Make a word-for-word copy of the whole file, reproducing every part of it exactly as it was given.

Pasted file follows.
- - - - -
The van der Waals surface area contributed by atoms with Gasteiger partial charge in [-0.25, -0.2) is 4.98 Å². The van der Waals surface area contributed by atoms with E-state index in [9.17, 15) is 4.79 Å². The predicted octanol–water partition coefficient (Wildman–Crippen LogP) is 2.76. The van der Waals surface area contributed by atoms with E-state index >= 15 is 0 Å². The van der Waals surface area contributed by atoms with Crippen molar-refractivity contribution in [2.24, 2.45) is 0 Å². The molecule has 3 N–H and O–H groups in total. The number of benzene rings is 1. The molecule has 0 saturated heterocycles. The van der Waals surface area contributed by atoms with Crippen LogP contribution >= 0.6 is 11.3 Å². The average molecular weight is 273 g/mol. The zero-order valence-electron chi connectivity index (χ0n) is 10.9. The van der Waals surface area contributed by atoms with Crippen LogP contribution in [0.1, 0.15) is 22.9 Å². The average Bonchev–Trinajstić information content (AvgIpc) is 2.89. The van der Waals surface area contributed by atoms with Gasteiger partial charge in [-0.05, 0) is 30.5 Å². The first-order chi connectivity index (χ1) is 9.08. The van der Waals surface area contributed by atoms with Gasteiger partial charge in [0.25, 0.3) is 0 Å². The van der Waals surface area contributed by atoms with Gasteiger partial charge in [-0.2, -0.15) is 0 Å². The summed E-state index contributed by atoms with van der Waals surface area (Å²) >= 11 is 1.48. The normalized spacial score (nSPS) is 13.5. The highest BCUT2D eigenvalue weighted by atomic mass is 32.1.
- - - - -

The van der Waals surface area contributed by atoms with Gasteiger partial charge in [-0.25, -0.2) is 4.98 Å². The van der Waals surface area contributed by atoms with E-state index in [9.17, 15) is 4.79 Å². The predicted octanol–water partition coefficient (Wildman–Crippen LogP) is 2.76. The van der Waals surface area contributed by atoms with E-state index >= 15 is 0 Å². The van der Waals surface area contributed by atoms with Crippen molar-refractivity contribution in [2.24, 2.45) is 0 Å². The molecule has 3 N–H and O–H groups in total. The number of benzene rings is 1. The molecule has 0 saturated heterocycles. The van der Waals surface area contributed by atoms with Crippen LogP contribution >= 0.6 is 11.3 Å². The average molecular weight is 273 g/mol. The zero-order valence-electron chi connectivity index (χ0n) is 10.9. The van der Waals surface area contributed by atoms with Crippen LogP contribution in [0.1, 0.15) is 22.9 Å². The average Bonchev–Trinajstić information content (AvgIpc) is 2.89. The van der Waals surface area contributed by atoms with Gasteiger partial charge in [-0.05, 0) is 30.5 Å². The first-order chi connectivity index (χ1) is 9.08. The van der Waals surface area contributed by atoms with Gasteiger partial charge in [0.25, 0.3) is 0 Å². The van der Waals surface area contributed by atoms with Gasteiger partial charge in [-0.2, -0.15) is 0 Å². The summed E-state index contributed by atoms with van der Waals surface area (Å²) >= 11 is 1.48. The normalized spacial score (nSPS) is 13.5. The highest BCUT2D eigenvalue weighted by atomic mass is 32.1.